Summer is the time for Lyme

An occasional snapshot of current facts and trends in medicine.

Quick View. Posted July 7, 2008

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The annual number of Lyme disease cases has more than doubled since it became a nationally notifiable condition in 1991.

Summertime is peak season for Lyme disease, the most common vector-borne disease in the United States. The disease, caused by the spirochete Borrelia burgdorferi, is transmitted to humans by the bite of infected black-legged ticks. Its early manifestations include fever, headache, fatigue and a characteristic rash, erythema migrans. Left untreated, late manifestations involving the joints, heart and nervous system can occur. In 2006, 19,931 cases of Lyme disease were reported, yielding a national average of 8.2 cases per 100,000 people. In the 10 states where Lyme disease is most common -- for surveillance purposes, these are considered reference states -- the average was 30.2 cases per 100,000 people. In general, most cases occur in northeastern, mid-Atlantic and north-central states. But since 1993, confirmed cases have occurred in every state.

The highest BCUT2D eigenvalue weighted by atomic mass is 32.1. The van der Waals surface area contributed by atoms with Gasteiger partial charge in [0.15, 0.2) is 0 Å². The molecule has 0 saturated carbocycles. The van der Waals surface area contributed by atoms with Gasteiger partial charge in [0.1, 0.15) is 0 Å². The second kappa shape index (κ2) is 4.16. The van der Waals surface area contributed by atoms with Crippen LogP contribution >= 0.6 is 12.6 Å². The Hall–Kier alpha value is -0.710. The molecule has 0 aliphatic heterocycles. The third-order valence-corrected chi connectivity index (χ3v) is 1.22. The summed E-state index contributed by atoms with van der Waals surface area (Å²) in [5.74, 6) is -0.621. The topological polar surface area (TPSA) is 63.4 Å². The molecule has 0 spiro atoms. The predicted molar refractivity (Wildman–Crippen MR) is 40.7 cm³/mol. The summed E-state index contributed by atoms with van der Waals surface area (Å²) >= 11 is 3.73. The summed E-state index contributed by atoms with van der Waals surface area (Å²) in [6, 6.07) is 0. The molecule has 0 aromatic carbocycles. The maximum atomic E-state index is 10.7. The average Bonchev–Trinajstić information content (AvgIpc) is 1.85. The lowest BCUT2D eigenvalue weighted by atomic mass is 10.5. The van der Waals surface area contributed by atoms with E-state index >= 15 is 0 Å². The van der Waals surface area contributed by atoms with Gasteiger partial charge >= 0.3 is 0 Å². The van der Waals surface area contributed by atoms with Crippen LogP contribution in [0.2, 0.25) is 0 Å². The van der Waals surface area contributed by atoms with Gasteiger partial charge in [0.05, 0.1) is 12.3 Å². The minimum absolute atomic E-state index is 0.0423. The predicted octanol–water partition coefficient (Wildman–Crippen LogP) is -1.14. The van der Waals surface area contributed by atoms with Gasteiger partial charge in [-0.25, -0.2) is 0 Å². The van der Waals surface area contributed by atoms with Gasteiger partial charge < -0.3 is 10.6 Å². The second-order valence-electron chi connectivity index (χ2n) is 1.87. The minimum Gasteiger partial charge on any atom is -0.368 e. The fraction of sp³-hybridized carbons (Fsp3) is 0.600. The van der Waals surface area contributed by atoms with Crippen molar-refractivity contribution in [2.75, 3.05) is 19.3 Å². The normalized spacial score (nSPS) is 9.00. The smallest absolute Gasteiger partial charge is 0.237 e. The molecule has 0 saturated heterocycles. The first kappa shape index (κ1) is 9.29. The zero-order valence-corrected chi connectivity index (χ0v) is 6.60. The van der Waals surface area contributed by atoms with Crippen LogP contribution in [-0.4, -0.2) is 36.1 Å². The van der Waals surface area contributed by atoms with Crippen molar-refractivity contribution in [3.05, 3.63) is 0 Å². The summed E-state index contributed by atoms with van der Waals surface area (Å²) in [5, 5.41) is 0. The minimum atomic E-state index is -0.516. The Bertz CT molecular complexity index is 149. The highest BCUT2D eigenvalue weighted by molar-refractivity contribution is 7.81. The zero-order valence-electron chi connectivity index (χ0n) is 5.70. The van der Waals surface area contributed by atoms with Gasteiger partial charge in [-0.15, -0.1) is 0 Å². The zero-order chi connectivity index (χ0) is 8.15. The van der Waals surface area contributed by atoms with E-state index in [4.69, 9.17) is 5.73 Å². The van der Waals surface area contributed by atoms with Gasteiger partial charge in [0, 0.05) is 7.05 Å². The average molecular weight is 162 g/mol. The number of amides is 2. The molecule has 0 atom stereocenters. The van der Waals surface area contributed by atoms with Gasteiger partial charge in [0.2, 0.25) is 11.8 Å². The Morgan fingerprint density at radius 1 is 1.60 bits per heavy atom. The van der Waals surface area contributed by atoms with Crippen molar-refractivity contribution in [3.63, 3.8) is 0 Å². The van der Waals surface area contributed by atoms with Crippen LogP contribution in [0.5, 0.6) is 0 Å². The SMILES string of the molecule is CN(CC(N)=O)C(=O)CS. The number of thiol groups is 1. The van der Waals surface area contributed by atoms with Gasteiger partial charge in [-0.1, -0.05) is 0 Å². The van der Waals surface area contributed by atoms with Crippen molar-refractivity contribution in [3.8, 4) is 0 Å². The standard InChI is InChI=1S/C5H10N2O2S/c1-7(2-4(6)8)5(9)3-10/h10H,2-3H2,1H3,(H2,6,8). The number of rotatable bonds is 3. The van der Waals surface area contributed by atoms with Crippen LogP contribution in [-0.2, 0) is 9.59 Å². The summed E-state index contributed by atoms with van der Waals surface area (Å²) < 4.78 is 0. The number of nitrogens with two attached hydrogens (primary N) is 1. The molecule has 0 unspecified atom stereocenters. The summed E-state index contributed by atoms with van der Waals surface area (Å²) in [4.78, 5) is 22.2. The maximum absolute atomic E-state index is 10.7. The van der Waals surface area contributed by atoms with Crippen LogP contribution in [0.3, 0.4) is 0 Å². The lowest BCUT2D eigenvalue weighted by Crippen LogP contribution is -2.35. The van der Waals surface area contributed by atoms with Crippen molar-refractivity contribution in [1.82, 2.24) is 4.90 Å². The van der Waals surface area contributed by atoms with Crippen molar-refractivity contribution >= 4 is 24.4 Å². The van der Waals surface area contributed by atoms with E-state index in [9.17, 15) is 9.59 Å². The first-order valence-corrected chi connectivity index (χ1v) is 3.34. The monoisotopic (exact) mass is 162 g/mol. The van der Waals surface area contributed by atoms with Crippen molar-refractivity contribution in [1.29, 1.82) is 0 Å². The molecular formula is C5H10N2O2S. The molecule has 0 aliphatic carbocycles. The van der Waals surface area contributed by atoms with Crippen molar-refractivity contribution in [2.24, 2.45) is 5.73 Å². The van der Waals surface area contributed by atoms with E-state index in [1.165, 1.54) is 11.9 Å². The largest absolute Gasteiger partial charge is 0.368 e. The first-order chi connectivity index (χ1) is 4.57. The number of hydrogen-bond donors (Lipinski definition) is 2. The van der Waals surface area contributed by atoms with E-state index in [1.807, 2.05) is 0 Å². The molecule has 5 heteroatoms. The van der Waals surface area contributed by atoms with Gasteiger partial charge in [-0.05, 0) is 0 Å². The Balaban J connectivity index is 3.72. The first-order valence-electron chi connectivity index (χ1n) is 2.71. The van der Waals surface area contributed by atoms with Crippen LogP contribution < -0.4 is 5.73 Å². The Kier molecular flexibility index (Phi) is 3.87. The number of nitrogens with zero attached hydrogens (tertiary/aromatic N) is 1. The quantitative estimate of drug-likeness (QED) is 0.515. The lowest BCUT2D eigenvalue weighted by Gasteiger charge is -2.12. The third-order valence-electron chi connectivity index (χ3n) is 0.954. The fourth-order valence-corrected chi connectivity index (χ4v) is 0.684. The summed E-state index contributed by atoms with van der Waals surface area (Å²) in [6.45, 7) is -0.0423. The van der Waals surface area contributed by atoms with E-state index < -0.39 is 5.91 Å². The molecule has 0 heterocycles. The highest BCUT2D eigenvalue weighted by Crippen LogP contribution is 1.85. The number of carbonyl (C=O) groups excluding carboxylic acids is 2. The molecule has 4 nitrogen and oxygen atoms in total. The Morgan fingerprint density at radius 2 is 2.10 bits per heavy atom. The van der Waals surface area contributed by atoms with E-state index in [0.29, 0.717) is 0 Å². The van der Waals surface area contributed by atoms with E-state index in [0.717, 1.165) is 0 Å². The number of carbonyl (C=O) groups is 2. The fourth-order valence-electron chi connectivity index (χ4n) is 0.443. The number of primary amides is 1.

Note: Total exceeds 100% because more than one clinical finding was reported for some patients.

Source: Centers for Disease Control and Prevention

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